In an ambitious first novel held captive to its themes of racism, art, and abiding love, a vow made by two African-American women leads them to fame, fortune—and heartbreak.
In carefully wrought prose, the Michigan-based author earnestly mixes Afrocentrist ideas about art and race with feminist goals of autonomy, in a story that tries hard to celebrate a pair of strong black women who follow their stars only to find there is more to life. The dual narrators, sisters under the skin, Chloe Emmanuel and Michael Davies, separately recall the way they met, their past histories, and the heartwarming epiphanies that finally bring them happiness. Thirtyish Chloe, divorced and about to leave for Paris and the painterly life, meets 17-year-old Michael, who has her own artistic ambitions (in her case, to write), while visiting Washington's National Gallery. The women become friends, and vow to be strong black women, to be successful, and to never let a man turn them away from their dreams. In Paris, Chloe is soon mixing in fashionable circles, painting like crazy, and having affairs, first with notorious womanizer Lucien, and then—more seriously—with Emil Mathurin, a celebrated French-Caribbean actor. Stateside, Michael, by now a noted professor of African literature, goes to England to teach, then falls in love with and marries a fellow academic, a white man by the name of Drew. Back in France, Chloe finds she’s too committed to her art to love fully (she also has a secret she’s been hiding since she was five), so she refuses Emil’s marriage proposal. In the meantime, Michael, doubting Drew’s fidelity, has an affair of her own. By the close, both women will face a life-changing crisis.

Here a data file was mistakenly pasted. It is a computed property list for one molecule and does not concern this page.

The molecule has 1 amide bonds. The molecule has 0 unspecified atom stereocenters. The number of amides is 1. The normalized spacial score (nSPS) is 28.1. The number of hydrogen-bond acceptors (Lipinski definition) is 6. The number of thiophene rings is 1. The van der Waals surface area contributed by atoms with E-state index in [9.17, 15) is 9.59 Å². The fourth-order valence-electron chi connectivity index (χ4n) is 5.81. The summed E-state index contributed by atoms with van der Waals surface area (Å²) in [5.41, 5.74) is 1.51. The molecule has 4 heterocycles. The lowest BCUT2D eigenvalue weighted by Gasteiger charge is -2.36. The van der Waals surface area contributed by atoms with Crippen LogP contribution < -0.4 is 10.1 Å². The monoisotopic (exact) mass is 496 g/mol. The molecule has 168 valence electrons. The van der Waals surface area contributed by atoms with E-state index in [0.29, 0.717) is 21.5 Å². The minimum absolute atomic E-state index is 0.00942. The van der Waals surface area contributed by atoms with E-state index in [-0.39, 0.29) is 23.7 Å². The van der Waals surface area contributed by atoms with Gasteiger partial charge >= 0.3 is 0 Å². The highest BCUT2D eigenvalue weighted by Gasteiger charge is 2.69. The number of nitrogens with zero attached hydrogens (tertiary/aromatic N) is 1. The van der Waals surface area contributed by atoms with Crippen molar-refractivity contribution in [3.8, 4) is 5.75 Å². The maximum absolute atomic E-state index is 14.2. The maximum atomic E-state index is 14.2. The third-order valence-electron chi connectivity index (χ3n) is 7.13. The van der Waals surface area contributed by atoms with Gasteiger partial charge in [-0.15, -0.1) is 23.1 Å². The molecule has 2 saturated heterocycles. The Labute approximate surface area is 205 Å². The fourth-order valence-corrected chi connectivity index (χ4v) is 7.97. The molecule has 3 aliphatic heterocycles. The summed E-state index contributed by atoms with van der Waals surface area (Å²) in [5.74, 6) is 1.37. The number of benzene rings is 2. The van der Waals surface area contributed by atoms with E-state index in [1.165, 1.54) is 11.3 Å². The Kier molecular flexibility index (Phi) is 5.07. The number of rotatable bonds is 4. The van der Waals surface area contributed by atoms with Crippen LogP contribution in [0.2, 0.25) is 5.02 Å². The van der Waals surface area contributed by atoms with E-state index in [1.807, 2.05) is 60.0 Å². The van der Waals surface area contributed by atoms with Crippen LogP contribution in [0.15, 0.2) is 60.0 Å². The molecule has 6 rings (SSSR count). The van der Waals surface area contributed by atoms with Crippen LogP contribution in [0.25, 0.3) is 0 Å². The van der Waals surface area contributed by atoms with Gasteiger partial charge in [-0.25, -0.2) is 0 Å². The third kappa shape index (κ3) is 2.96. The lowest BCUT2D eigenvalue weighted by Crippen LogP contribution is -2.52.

Despite the politically correct trappings: an old-fashioned tale about the power of love too consciously worked out to be affecting.